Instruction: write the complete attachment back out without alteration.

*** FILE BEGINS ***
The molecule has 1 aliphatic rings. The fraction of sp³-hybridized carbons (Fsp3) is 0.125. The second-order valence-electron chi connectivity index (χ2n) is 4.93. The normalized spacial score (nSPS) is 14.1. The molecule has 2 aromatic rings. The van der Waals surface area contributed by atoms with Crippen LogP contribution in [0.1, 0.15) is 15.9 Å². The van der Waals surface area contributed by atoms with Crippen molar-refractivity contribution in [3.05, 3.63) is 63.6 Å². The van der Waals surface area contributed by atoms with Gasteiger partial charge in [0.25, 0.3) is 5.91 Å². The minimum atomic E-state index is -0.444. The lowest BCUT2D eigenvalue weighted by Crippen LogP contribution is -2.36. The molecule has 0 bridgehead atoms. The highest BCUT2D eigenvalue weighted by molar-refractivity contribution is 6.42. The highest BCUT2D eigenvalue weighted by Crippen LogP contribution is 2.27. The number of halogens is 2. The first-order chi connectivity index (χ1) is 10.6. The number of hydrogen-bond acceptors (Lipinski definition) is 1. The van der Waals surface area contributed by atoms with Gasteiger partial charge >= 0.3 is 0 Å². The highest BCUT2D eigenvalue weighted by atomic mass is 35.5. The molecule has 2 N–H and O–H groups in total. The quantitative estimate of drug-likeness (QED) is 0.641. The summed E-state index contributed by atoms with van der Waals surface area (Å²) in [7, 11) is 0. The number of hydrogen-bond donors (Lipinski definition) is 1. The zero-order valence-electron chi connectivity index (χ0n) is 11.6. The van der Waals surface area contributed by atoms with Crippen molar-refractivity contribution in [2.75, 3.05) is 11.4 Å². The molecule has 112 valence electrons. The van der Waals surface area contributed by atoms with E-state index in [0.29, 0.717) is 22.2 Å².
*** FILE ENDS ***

The molecule has 1 aliphatic rings. The fraction of sp³-hybridized carbons (Fsp3) is 0.125. The second-order valence-electron chi connectivity index (χ2n) is 4.93. The normalized spacial score (nSPS) is 14.1. The molecule has 2 aromatic rings. The van der Waals surface area contributed by atoms with Crippen LogP contribution in [0.1, 0.15) is 15.9 Å². The van der Waals surface area contributed by atoms with Crippen molar-refractivity contribution in [3.05, 3.63) is 63.6 Å². The van der Waals surface area contributed by atoms with Gasteiger partial charge in [0.25, 0.3) is 5.91 Å². The minimum atomic E-state index is -0.444. The lowest BCUT2D eigenvalue weighted by Crippen LogP contribution is -2.36. The molecule has 0 bridgehead atoms. The highest BCUT2D eigenvalue weighted by molar-refractivity contribution is 6.42. The highest BCUT2D eigenvalue weighted by Crippen LogP contribution is 2.27. The number of halogens is 2. The first-order chi connectivity index (χ1) is 10.6. The number of hydrogen-bond acceptors (Lipinski definition) is 1. The van der Waals surface area contributed by atoms with Gasteiger partial charge >= 0.3 is 0 Å². The highest BCUT2D eigenvalue weighted by atomic mass is 35.5. The molecule has 2 N–H and O–H groups in total. The quantitative estimate of drug-likeness (QED) is 0.641. The summed E-state index contributed by atoms with van der Waals surface area (Å²) in [7, 11) is 0. The number of hydrogen-bond donors (Lipinski definition) is 1. The zero-order valence-electron chi connectivity index (χ0n) is 11.6. The van der Waals surface area contributed by atoms with Crippen molar-refractivity contribution in [2.75, 3.05) is 11.4 Å². The molecule has 112 valence electrons. The van der Waals surface area contributed by atoms with E-state index in [0.29, 0.717) is 22.2 Å².